In this certification pursuant to the Judicial Conduct and Disability Act, the Judicial Conference “certifies to the House of Representatives its determination that consideration of impeachment of former United States District Court Judge Mark E. Fuller (M.D. Ala.) may be warranted.”
The Judicial Conference’s certification was based on findings that Judge Fuller had (a) repeatedly physically abused his wife, (b) lied under oath about his misconduct to the Special Committee to the Judicial Council of the Eleventh Circuit, and (c) “made false statements to the Chief Judge of the Eleventh Circuit in late September 2010 in a way that caused a massive disruption in the District Court’s operation and loss of public confidence in the Court as an instrument of justice.”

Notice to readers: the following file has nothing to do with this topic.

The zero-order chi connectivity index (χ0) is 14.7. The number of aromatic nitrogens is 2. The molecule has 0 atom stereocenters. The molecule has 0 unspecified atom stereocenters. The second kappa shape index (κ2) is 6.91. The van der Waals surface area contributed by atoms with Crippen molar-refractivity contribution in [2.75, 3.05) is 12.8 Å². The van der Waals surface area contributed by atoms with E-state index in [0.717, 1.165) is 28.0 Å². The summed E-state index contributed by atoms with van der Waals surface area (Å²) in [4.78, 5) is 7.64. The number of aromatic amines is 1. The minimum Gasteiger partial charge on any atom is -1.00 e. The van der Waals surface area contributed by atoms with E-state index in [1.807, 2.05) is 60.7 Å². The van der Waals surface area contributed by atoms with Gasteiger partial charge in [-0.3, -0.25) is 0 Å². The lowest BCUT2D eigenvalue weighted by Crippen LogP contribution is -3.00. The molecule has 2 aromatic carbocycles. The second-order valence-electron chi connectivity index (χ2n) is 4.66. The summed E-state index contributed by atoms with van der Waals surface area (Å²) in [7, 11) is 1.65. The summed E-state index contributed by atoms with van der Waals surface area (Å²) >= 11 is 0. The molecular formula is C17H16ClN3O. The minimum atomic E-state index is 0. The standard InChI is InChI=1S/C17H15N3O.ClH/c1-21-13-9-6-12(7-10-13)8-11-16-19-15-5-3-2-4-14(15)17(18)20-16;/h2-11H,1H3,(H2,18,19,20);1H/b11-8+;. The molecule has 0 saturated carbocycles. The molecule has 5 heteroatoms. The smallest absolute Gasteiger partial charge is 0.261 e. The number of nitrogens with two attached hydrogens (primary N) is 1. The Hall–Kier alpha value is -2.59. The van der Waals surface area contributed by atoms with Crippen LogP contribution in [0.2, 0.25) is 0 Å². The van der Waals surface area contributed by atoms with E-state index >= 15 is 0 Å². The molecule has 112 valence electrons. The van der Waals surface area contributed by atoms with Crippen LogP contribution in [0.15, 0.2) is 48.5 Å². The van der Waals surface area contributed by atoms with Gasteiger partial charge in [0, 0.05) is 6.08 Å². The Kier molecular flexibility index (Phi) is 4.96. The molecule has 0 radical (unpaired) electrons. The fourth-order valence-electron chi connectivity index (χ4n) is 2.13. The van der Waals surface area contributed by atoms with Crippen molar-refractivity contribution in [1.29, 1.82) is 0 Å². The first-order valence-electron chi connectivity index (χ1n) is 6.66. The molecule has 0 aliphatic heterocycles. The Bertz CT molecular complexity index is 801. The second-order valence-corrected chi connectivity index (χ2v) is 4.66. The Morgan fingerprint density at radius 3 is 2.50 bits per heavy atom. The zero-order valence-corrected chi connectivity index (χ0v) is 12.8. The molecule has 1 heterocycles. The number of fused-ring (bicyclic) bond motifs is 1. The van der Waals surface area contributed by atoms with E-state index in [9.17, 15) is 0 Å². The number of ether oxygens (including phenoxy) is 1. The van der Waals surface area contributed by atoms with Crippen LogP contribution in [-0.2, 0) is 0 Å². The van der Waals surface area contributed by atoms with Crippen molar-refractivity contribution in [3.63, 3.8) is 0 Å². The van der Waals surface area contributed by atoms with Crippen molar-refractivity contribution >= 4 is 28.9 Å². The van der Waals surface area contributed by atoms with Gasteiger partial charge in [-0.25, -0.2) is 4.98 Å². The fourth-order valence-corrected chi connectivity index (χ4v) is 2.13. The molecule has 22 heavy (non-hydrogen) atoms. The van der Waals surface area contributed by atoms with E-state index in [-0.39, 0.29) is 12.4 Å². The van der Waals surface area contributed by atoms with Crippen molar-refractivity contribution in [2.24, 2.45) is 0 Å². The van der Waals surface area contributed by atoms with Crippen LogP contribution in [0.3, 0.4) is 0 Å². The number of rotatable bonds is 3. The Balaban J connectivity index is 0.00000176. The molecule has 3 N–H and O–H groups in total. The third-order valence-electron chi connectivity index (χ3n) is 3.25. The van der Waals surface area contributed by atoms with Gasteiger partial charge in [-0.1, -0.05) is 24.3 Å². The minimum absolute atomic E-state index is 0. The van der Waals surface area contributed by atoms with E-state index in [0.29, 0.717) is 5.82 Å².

It is not surprising that these findings led to a referral to the House for possible impeachment proceedings, but it is noteworthy that the referral occurred even though former Judge Fuller had already resigned his office. As we have discussed before, whether a former officer is subject to impeachment remains an open constitutional question, but the certification of the Judicial Conference here adds to the weight of authority in support of an affirmative answer to that question. See M. Gerhardt, The Federal Impeachment Process 79 (1996) (noting “a surprising consensus among commentators that resignation does not necessarily preclude impeachment and disqualification”).